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DVD/Blu-ray review: Land of Mine | reviews, news & interviews

DVD/Blu-ray review: Land of Mine

DVD/Blu-ray review: Land of Mine

Extraordinarily tense ensemble drama about bomb disposal in the aftermath of World War II

Probing the sand for explosives: Ernst Lessner as a German POW

Danish director Martin Zandvliet brilliantly explores a little-known episode in 1945 when more than 2,000 German POWs were forced to clear almost two million land mines that had been buried on the beaches of the west coast of Denmark in anticipation of an Allied invasion. Many of these POWS were schoolboys who had been conscripted in the final year of the war when the Nazis were desperate for soldiers. 

Roland Møller plays a Danish sergeant who has spent the war fighting with the British (he still wears Parachute regiment uniform). He now has the task of overseeing 14 German teenagers who must crawl on their bellies, inch by inch, over the beach at Skallingen in search of sand-smothered bombs. His loathing for the Germans who had occupied his country is palpable. His initial treatment of the young POWs is brutal  as is his exasperation with his superiors who have sent exhausted, malnourished youths to perform such a difficult task.

The film is beautifully shot by Camilla Hjelm Knudsen in desaturated colour. She uses mainly hand-held camerawork to portray not only the nerve-racking process of finding the landmines but also the evolving relationships between the POWs, a local mother and child, and their sergeant. There are a few atmospheric wide shots and the occasional aerial drone captures the deadly beauty of the beach (the historic location) but mainly Knudsen keeps us focused on the boys’ and their sergeant’s faces.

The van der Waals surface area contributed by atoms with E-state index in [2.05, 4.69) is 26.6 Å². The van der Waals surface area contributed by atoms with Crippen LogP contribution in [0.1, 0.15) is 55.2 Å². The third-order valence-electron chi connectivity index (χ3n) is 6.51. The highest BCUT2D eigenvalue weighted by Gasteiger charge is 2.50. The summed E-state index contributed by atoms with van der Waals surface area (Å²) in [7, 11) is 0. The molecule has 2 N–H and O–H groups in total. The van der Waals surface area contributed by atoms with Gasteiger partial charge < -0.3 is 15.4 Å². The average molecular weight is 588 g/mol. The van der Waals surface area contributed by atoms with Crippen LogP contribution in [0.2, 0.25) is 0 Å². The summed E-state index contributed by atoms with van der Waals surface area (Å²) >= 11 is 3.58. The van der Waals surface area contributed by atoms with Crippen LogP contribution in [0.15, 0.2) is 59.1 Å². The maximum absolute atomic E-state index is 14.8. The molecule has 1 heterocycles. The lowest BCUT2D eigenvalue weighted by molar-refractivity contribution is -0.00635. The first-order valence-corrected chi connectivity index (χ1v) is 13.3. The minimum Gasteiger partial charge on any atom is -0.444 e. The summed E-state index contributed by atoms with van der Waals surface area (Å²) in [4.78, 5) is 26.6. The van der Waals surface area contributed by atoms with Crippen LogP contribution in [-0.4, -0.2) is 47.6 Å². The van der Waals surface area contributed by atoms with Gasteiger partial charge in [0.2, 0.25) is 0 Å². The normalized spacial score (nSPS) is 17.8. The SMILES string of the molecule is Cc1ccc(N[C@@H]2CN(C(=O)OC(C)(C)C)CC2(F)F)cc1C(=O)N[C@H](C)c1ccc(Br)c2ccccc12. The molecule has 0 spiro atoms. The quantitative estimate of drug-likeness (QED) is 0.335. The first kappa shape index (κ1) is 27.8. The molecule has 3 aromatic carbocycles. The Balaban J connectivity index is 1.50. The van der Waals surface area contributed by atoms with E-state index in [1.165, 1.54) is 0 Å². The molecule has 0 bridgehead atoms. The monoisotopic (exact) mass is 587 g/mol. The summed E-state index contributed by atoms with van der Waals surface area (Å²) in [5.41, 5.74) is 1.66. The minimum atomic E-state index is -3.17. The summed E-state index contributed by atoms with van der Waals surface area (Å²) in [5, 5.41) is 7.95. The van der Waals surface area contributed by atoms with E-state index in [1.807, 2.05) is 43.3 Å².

There’s something of August Sander’s wartime photography and even echoes of Rembrandt portraiture in the way she lights her subjects. Aided by subtle sound desigh and a skillfully deployed score, the result is wholly immersive. Slowly the Germans stop being an amorphous squad and become individuals, each with their own story. Slowly the sergeant evolves, too. Roland Møller served time in prison for assault and only became an actor in his late 30s but his performance here as the embittered sergeant is on a par with Mads Nikkelsen's best work.

Oscar-nominated, this Danish-German co-production caused considerable controversy in Denmark. The director was accused of being unpatriotic in his depiction of this moment in Danish history. Zandvliet (who also wrote the original script based on his research with amateur historians) deals with the complexities of post-war revenge and responsibility. POWs were forced to walk over mines, with locals picnicking while they watched them detonate. There’s a question about whether Denmark violated the Geneva Convention by forcing POWs to perform such dangerous work.

Originally titled Under the Sand, the only crude aspect of this extraordinarily tense drama is its punning English-language title. In its bomb disposal sequences, Land of Mine is up there with The Hurt Locker and The Small Back Room. Reminiscent of the work of Claire Denis and Michael Haneke, this is a great film about the chaotic aftermath of World War II and the moral ambiguities of revenge when the remaining enemy are the hapless teen soldiers left behind. The DVD extras include short interviews with the director, producers and key actors; more documentary historical material would have been welcome. 

@saskiabaron

Overleaf: watch the trailer for Land of Mine

A great film about the chaotic aftermath of World War II and the moral ambiguities of revenge

rating

Editor Rating: 
5
Average: 5 (1 vote)

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